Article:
Friday, December 17, 2004

more sappy stuff about tolerance

I’m on a business trip near San Francisco, and after work I stop at a mall. As I’m leaving, I notice a sweatshirt and fanny pack lying in the parking lot. I look around – no one visible, except for some teenagers doing tricks on BMX bikes a couple hundred yards away in another area of the parking lot.
I stop my car, pick up the bag – I figure I can turn it in to the police substation in the mall. I start looking in the bag for some ID, and the next thing I know, there’s a kid on a bike swearing at me through the window of the car -- he’s so stressed that he can’t even talk clearly. Obviously, the bag is his and he thinks I’m going to take it.
I open the door and say “If it’s your bag, go ahead and take it.” He reaches in, grabs the bag, and yanks it violently out the door – since it’s open, his ID and papers and money and whatever else fly into the air in a spectacular Personal Property Explosion, and patter to the ground around him. Still swearing, he starts picking it up – I say “You know, if I’d wanted to steal it, I’d have been gone already.”

Then I drive away, annoyed and frustrated. It’s difficult to accept an abrupt change in your status: a few seconds ago (in my own mind) I had been Noble and Honest Citizen, ready to graciously brush off the praise and tearful thanks of a person who had lost their stuff. In the space of two seconds, I was converted to Dirty Rotten Thief, or at best Lamester Messing With My Stuff. It was a bit of a come-down.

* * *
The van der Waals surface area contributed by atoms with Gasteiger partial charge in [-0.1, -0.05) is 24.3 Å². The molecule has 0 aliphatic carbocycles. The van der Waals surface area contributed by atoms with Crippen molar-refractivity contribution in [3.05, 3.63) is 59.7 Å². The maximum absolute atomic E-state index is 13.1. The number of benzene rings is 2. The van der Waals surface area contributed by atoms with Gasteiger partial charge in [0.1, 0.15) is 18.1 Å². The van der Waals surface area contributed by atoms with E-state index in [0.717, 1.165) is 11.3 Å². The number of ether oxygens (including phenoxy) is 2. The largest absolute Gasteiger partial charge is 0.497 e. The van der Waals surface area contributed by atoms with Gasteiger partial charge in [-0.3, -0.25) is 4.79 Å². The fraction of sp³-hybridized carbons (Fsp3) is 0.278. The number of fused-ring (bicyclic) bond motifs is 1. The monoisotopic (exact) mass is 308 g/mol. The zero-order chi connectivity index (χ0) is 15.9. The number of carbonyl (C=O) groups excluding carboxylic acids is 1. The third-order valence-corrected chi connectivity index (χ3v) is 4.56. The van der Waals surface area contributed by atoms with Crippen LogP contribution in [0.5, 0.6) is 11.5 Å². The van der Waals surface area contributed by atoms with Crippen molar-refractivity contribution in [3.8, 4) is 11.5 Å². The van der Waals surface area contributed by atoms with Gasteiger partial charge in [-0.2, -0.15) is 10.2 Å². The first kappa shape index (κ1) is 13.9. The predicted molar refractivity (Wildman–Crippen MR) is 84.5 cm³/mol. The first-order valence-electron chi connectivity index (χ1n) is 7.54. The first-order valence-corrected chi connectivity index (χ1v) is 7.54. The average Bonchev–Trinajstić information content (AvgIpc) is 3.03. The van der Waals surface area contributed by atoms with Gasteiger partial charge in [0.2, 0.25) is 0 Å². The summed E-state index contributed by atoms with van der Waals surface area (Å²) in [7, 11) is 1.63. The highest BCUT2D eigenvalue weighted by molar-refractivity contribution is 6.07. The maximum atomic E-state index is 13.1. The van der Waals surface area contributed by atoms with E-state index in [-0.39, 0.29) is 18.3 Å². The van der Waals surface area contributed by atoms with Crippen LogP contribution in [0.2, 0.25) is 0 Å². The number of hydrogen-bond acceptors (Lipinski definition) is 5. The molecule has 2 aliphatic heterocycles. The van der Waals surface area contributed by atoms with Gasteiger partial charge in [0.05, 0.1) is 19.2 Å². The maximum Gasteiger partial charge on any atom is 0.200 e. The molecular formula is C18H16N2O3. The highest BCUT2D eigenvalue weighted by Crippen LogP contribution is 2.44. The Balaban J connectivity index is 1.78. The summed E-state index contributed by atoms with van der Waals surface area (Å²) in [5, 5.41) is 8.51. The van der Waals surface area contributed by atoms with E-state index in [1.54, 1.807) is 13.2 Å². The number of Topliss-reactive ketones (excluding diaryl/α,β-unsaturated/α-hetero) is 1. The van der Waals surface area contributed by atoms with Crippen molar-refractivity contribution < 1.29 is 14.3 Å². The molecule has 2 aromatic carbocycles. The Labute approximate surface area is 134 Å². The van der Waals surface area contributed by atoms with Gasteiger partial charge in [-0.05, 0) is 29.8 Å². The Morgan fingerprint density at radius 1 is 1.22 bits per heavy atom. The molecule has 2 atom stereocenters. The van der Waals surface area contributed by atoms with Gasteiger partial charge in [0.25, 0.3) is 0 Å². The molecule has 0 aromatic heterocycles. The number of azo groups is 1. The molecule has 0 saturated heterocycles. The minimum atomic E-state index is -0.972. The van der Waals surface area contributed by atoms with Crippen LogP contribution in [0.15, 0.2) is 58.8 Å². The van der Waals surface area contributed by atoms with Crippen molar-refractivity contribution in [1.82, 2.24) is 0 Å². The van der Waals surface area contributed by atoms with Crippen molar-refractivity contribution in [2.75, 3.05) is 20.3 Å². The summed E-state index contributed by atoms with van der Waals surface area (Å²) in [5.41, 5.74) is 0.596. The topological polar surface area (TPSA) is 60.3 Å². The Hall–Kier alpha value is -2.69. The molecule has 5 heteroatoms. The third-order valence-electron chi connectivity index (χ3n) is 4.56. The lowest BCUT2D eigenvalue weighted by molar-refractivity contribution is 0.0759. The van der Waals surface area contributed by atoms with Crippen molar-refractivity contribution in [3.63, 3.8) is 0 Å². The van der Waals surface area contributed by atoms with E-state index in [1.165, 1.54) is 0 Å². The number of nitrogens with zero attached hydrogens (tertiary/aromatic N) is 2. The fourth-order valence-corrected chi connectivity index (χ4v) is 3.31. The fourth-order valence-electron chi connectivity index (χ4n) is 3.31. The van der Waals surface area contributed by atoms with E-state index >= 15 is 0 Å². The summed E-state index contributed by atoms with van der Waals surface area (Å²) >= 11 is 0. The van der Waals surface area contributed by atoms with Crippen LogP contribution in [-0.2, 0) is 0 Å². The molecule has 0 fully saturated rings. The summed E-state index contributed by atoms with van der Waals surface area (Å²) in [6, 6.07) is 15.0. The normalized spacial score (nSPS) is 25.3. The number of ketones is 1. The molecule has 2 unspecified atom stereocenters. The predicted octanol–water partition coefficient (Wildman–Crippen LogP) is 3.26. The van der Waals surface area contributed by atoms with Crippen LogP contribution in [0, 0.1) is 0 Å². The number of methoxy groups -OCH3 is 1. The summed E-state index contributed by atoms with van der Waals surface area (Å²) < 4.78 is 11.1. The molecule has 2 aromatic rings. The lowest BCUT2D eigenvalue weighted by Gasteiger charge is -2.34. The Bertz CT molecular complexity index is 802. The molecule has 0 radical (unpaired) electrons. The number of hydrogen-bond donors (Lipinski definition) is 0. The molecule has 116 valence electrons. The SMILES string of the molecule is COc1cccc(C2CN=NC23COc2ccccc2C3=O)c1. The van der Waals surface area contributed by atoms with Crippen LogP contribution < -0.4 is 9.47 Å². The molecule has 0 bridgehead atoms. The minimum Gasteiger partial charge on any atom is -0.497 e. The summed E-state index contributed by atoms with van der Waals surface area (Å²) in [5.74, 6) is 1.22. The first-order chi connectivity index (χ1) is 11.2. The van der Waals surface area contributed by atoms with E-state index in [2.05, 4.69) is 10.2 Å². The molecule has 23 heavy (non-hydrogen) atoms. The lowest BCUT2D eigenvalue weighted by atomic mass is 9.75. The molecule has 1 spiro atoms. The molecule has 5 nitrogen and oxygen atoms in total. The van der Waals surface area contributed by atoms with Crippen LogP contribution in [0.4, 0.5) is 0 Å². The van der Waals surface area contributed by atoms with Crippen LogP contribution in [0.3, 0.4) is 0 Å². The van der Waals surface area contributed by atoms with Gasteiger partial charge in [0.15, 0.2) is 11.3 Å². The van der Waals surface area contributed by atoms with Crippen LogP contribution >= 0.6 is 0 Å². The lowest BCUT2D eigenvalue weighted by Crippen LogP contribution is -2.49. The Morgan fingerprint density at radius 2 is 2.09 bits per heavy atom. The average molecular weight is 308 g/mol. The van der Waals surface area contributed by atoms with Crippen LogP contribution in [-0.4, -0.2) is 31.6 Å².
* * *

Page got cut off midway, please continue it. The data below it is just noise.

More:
And I can’t really blame the kid for being excited – it would really honk to lose your purse-equivalent. And I’ve learned (okay, my dad pointed out to me) that for some people, their whole life is a struggle anyway – hard family situation, financial issues, past abuse, tragedy, whatever – and one of the ways they cope is to put on emotional armor first thing every morning. Conflict is normal for these people; battle is what they expect most situations to become. And of course, their all-hands-on-deck-prepare-to-repel-boarders attitude actually *creates* conflict, further reinforcing their need for a take-no-prisoners approach to life.

So as my dad said: On some level, most of us are walking wounded – be kind.


At Fri Dec 17, 01:44:00 PM PST, Blogger No_Newz said...

You can only do what you think is right. People can see it as it is or how they want. Nothing you can do about it.
Lois Lane
P.S. You're dad is right. If that was me in your situation, that kid would have been "walking wounded" after I rammed his bag and BMX bike up his... well never mind ;) You did the right thing.


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